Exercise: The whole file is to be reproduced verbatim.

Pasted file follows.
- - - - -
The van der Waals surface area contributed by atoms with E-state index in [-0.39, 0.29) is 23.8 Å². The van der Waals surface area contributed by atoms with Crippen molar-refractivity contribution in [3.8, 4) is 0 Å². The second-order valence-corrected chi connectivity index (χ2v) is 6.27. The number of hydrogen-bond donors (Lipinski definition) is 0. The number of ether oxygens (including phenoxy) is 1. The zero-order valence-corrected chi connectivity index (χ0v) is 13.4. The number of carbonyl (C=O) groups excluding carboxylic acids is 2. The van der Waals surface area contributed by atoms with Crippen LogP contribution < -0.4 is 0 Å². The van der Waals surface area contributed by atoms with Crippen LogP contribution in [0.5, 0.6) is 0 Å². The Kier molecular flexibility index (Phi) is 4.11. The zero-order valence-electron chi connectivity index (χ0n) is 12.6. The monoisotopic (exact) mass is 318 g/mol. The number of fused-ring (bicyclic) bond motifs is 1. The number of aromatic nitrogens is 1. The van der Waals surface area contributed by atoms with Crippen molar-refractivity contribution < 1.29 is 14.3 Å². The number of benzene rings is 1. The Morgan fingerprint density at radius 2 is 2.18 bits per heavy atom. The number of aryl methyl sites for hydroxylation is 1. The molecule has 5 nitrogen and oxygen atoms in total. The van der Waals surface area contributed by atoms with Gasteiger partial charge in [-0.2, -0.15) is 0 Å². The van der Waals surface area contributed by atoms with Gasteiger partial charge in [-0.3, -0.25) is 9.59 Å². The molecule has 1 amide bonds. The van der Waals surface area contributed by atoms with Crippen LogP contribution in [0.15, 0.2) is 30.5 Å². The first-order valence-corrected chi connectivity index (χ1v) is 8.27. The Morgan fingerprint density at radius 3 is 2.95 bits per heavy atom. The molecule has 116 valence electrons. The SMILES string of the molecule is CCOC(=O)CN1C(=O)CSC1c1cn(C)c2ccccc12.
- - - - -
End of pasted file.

The van der Waals surface area contributed by atoms with E-state index in [-0.39, 0.29) is 23.8 Å². The van der Waals surface area contributed by atoms with Crippen molar-refractivity contribution in [3.8, 4) is 0 Å². The second-order valence-corrected chi connectivity index (χ2v) is 6.27. The number of hydrogen-bond donors (Lipinski definition) is 0. The number of ether oxygens (including phenoxy) is 1. The zero-order valence-corrected chi connectivity index (χ0v) is 13.4. The number of carbonyl (C=O) groups excluding carboxylic acids is 2. The van der Waals surface area contributed by atoms with Crippen LogP contribution < -0.4 is 0 Å². The van der Waals surface area contributed by atoms with Crippen LogP contribution in [0.5, 0.6) is 0 Å². The Kier molecular flexibility index (Phi) is 4.11. The zero-order valence-electron chi connectivity index (χ0n) is 12.6. The monoisotopic (exact) mass is 318 g/mol. The number of fused-ring (bicyclic) bond motifs is 1. The number of aromatic nitrogens is 1. The van der Waals surface area contributed by atoms with Crippen molar-refractivity contribution < 1.29 is 14.3 Å². The number of benzene rings is 1. The Morgan fingerprint density at radius 2 is 2.18 bits per heavy atom. The number of aryl methyl sites for hydroxylation is 1. The molecule has 5 nitrogen and oxygen atoms in total. The van der Waals surface area contributed by atoms with Gasteiger partial charge in [-0.2, -0.15) is 0 Å². The van der Waals surface area contributed by atoms with Gasteiger partial charge in [-0.3, -0.25) is 9.59 Å². The molecule has 1 amide bonds. The van der Waals surface area contributed by atoms with Crippen LogP contribution in [0.15, 0.2) is 30.5 Å². The first-order valence-corrected chi connectivity index (χ1v) is 8.27. The Morgan fingerprint density at radius 3 is 2.95 bits per heavy atom. The molecule has 116 valence electrons. The SMILES string of the molecule is CCOC(=O)CN1C(=O)CSC1c1cn(C)c2ccccc12.